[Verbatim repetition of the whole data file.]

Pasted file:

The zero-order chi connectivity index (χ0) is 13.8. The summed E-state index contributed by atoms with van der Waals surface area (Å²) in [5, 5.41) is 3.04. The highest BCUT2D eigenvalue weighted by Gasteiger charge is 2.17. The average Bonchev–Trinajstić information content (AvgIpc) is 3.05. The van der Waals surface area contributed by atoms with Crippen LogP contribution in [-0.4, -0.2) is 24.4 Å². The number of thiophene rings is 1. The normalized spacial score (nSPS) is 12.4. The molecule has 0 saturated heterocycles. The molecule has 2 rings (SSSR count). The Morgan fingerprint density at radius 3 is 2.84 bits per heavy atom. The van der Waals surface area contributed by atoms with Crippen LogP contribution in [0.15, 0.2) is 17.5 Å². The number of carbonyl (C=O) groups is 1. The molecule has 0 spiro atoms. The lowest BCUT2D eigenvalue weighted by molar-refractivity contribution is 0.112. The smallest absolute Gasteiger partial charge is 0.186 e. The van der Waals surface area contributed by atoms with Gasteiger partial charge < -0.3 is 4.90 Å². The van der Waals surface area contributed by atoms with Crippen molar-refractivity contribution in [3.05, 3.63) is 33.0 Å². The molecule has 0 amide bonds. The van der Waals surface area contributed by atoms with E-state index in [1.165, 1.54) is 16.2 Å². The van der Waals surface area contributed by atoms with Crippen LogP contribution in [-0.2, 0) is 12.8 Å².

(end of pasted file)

The zero-order chi connectivity index (χ0) is 13.8. The summed E-state index contributed by atoms with van der Waals surface area (Å²) in [5, 5.41) is 3.04. The highest BCUT2D eigenvalue weighted by Gasteiger charge is 2.17. The average Bonchev–Trinajstić information content (AvgIpc) is 3.05. The van der Waals surface area contributed by atoms with Crippen LogP contribution in [-0.4, -0.2) is 24.4 Å². The number of thiophene rings is 1. The normalized spacial score (nSPS) is 12.4. The molecule has 0 saturated heterocycles. The molecule has 2 rings (SSSR count). The Morgan fingerprint density at radius 3 is 2.84 bits per heavy atom. The van der Waals surface area contributed by atoms with Crippen LogP contribution in [0.15, 0.2) is 17.5 Å². The number of carbonyl (C=O) groups is 1. The molecule has 0 spiro atoms. The lowest BCUT2D eigenvalue weighted by molar-refractivity contribution is 0.112. The smallest absolute Gasteiger partial charge is 0.186 e. The van der Waals surface area contributed by atoms with Gasteiger partial charge < -0.3 is 4.90 Å². The van der Waals surface area contributed by atoms with Crippen molar-refractivity contribution in [3.05, 3.63) is 33.0 Å². The molecule has 0 amide bonds. The van der Waals surface area contributed by atoms with E-state index in [1.165, 1.54) is 16.2 Å². The van der Waals surface area contributed by atoms with Crippen LogP contribution in [-0.2, 0) is 12.8 Å².